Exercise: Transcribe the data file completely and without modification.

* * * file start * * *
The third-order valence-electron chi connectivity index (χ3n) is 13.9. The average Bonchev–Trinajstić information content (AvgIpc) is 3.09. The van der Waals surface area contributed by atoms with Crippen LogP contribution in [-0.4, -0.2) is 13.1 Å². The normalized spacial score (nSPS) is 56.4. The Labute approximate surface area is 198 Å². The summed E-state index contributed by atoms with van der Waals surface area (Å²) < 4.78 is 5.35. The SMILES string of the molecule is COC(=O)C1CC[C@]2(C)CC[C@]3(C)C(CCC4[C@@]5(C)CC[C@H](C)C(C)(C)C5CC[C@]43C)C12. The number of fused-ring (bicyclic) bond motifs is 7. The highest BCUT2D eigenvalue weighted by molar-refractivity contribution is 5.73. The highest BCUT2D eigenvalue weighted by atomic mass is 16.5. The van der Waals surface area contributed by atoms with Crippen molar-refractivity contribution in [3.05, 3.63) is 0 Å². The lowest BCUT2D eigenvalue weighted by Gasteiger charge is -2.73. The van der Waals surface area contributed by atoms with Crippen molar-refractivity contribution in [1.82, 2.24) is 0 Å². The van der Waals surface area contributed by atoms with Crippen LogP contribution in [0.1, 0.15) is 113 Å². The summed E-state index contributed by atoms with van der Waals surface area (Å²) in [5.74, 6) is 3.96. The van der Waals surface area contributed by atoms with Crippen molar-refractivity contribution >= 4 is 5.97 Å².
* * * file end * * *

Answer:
The third-order valence-electron chi connectivity index (χ3n) is 13.9. The average Bonchev–Trinajstić information content (AvgIpc) is 3.09. The van der Waals surface area contributed by atoms with Crippen LogP contribution in [-0.4, -0.2) is 13.1 Å². The normalized spacial score (nSPS) is 56.4. The Labute approximate surface area is 198 Å². The summed E-state index contributed by atoms with van der Waals surface area (Å²) < 4.78 is 5.35. The SMILES string of the molecule is COC(=O)C1CC[C@]2(C)CC[C@]3(C)C(CCC4[C@@]5(C)CC[C@H](C)C(C)(C)C5CC[C@]43C)C12. The number of fused-ring (bicyclic) bond motifs is 7. The highest BCUT2D eigenvalue weighted by molar-refractivity contribution is 5.73. The highest BCUT2D eigenvalue weighted by atomic mass is 16.5. The van der Waals surface area contributed by atoms with Crippen molar-refractivity contribution in [3.05, 3.63) is 0 Å². The lowest BCUT2D eigenvalue weighted by Gasteiger charge is -2.73. The van der Waals surface area contributed by atoms with Crippen molar-refractivity contribution in [1.82, 2.24) is 0 Å². The van der Waals surface area contributed by atoms with Crippen LogP contribution in [0.1, 0.15) is 113 Å². The summed E-state index contributed by atoms with van der Waals surface area (Å²) in [5.74, 6) is 3.96. The van der Waals surface area contributed by atoms with Crippen molar-refractivity contribution >= 4 is 5.97 Å².